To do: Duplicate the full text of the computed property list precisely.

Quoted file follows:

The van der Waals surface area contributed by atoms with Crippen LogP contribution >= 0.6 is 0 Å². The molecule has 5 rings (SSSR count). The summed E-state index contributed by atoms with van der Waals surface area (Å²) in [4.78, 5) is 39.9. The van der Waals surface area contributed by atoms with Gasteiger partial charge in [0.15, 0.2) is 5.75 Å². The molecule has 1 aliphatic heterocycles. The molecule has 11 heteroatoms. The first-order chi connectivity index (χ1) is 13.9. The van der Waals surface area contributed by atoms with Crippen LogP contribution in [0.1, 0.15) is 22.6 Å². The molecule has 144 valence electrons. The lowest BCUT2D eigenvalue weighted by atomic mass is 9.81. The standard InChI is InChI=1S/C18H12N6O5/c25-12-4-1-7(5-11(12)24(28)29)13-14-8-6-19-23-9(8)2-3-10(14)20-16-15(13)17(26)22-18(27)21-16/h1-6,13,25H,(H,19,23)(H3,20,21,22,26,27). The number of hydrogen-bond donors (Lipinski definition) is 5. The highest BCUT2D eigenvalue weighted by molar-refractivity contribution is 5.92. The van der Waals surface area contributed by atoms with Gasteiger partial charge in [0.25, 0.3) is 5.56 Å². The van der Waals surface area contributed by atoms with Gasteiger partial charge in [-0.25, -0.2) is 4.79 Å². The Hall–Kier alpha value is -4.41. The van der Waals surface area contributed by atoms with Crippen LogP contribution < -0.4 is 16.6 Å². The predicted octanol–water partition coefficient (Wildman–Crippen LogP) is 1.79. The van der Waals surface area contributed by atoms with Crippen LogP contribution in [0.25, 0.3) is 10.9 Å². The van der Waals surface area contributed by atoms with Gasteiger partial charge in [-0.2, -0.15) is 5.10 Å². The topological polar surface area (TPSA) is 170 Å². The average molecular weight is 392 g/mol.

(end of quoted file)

The van der Waals surface area contributed by atoms with Crippen LogP contribution >= 0.6 is 0 Å². The molecule has 5 rings (SSSR count). The summed E-state index contributed by atoms with van der Waals surface area (Å²) in [4.78, 5) is 39.9. The van der Waals surface area contributed by atoms with Gasteiger partial charge in [0.15, 0.2) is 5.75 Å². The molecule has 1 aliphatic heterocycles. The molecule has 11 heteroatoms. The first-order chi connectivity index (χ1) is 13.9. The van der Waals surface area contributed by atoms with Crippen LogP contribution in [0.1, 0.15) is 22.6 Å². The molecule has 144 valence electrons. The lowest BCUT2D eigenvalue weighted by atomic mass is 9.81. The standard InChI is InChI=1S/C18H12N6O5/c25-12-4-1-7(5-11(12)24(28)29)13-14-8-6-19-23-9(8)2-3-10(14)20-16-15(13)17(26)22-18(27)21-16/h1-6,13,25H,(H,19,23)(H3,20,21,22,26,27). The number of hydrogen-bond donors (Lipinski definition) is 5. The highest BCUT2D eigenvalue weighted by molar-refractivity contribution is 5.92. The van der Waals surface area contributed by atoms with Gasteiger partial charge in [0.25, 0.3) is 5.56 Å². The van der Waals surface area contributed by atoms with Gasteiger partial charge in [-0.25, -0.2) is 4.79 Å². The Hall–Kier alpha value is -4.41. The van der Waals surface area contributed by atoms with Crippen LogP contribution < -0.4 is 16.6 Å². The predicted octanol–water partition coefficient (Wildman–Crippen LogP) is 1.79. The van der Waals surface area contributed by atoms with Crippen LogP contribution in [0.25, 0.3) is 10.9 Å². The van der Waals surface area contributed by atoms with Gasteiger partial charge in [-0.2, -0.15) is 5.10 Å². The topological polar surface area (TPSA) is 170 Å². The average molecular weight is 392 g/mol.